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Monday, July 17, 2006 

The Value of E.P. Sanders' "Jesus and Judaism": Conclusion

In this series of posts concerning the value of E.P. Sanders' work in historical Jesus research I have called attention to three aspects of Sander's particular methodological procedure. By way of summary, they are:

1.) To commence the reconstruction process from the facts about Jesus' life that many scholars regard as probably historical rather than to focus on the sayings of Jesus as the principal means to recovering the "historical Jesus."

2.) To assign the "sayings" of Jesus to a secondary role and to incoporateinto the historical data only those sayings which can most probably be said to have originated from Jesus.

3.) To develop a plausible hypothesis which seeks to incoporate data from 1 and 2 above and which accounts satisfactorally for three factors:

a. It situates Jesus believably within Judaism.
b. It explains why the movement eventually broke with Judaism.
c. It provides a plausible connection between Jesus' mission and subsequent death.

This is a very concise summary of the methodological procedure Sanders presents in the introduction to his book. Obviously, to gather a more comprehensive understanding of Sanders' particular reasons for adopting this method I can do no better than simply point you to the book itself.

The result of the appropriation of this method leads Sanders, in my opinion, to reconstruct the most plausible "historical Jesus" to date. And though I by no means agree with every one of Sanders' conclusions (particularly his stance on Pharisees) I think Sanders' method provides the surest way to reconstructing the historical Jesus. Of course, I never discussed whether such a resconstruction was possible or even needed at all. But that is obviously a discussion for another time.

Oh and while we are on the subject of the historical Jesus be sure to check out this series of posts on the historicity of Jesus by Michael Pahl: parts 1, 2, 3, and 4.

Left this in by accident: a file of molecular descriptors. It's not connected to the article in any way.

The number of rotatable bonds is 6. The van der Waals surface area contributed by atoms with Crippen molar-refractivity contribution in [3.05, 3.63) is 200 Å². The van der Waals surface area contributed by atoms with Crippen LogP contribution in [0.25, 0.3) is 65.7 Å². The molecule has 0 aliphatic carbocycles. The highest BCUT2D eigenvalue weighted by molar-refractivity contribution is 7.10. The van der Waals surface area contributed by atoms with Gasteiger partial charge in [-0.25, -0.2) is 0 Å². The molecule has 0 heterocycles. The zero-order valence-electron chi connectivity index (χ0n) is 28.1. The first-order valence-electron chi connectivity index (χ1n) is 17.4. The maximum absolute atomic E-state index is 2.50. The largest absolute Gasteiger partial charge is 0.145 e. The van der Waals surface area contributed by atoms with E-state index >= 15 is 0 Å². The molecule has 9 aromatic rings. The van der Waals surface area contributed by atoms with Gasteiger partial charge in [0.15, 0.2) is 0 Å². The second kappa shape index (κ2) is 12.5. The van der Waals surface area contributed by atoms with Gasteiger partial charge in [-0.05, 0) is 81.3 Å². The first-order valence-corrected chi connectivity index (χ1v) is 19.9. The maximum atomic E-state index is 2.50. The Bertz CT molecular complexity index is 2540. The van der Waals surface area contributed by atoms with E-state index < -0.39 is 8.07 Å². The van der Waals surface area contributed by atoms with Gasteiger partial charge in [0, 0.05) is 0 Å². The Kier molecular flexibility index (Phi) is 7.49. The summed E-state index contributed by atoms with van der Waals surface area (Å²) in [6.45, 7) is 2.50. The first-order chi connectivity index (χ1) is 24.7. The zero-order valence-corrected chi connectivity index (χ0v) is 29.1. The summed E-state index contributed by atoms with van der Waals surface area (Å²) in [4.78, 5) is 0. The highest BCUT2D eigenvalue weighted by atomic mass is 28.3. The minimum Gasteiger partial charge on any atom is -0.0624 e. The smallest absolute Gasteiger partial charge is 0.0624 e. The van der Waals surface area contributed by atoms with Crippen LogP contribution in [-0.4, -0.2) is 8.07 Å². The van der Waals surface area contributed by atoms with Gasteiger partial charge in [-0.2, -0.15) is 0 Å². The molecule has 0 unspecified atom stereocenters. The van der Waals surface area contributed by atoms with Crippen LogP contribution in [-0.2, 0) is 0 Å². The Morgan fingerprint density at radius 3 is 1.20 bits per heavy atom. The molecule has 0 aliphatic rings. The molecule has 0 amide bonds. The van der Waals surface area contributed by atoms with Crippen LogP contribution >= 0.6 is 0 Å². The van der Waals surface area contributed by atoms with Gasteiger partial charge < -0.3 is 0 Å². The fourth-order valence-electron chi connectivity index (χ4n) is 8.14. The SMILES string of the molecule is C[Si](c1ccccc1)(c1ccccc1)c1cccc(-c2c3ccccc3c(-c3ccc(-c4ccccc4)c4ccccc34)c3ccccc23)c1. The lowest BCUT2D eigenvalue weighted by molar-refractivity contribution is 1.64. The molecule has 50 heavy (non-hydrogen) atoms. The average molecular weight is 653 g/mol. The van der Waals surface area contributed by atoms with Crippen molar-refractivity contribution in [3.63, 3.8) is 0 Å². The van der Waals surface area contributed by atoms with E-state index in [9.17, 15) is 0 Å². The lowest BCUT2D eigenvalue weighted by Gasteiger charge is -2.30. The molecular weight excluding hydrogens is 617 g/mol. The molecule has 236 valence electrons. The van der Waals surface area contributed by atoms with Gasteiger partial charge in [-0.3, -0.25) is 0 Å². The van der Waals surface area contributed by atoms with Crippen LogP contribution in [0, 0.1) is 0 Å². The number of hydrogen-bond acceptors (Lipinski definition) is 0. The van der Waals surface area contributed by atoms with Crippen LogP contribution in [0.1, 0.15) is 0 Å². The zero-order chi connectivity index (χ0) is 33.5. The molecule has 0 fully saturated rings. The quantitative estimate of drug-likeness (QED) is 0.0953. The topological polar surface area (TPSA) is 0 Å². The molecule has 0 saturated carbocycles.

Also there is a new blog by Matthew Hopper called Historical Jesus and Paul which if you cannot guess by the title is devoted to historical Jesus and Pauline studies. Welcome, Matthew to the biblioblogosphere.

A mighty fine job you've done here, Chris. I often wonder what HJ studies would look like today if not for Sanders, and your series has lit on many of the reasons why he should be accorded the top slot you (and Rick, and I) gave him.

though I by no means agree with every one of Sanders' conclusions (particularly his stance on Pharisees).

That sounds like good material for a post. I think the depiction of the Pharisees in the Gospels is largely a caricature, but I also think there's likely more validity to it than Sanders would allow.

I think Dunn is excellent on this point … as usual.


Thanks for the generous comments and by the way your post on the "weak of faith" in Romans 15 has finally convinced me to by Mark Nanos' book on Romans. It is on its way as we speak.


You're right that a post on the Pharisees would be good material. Perhaps I will try to do this sometime but as of the moment I do not feel quite qualified (or informed enough) to do so.

You'll enjoy Mystery of Romans. It's one of those rare books that comes along and makes you smack your head and say, "Why didn't anyone see this before?"

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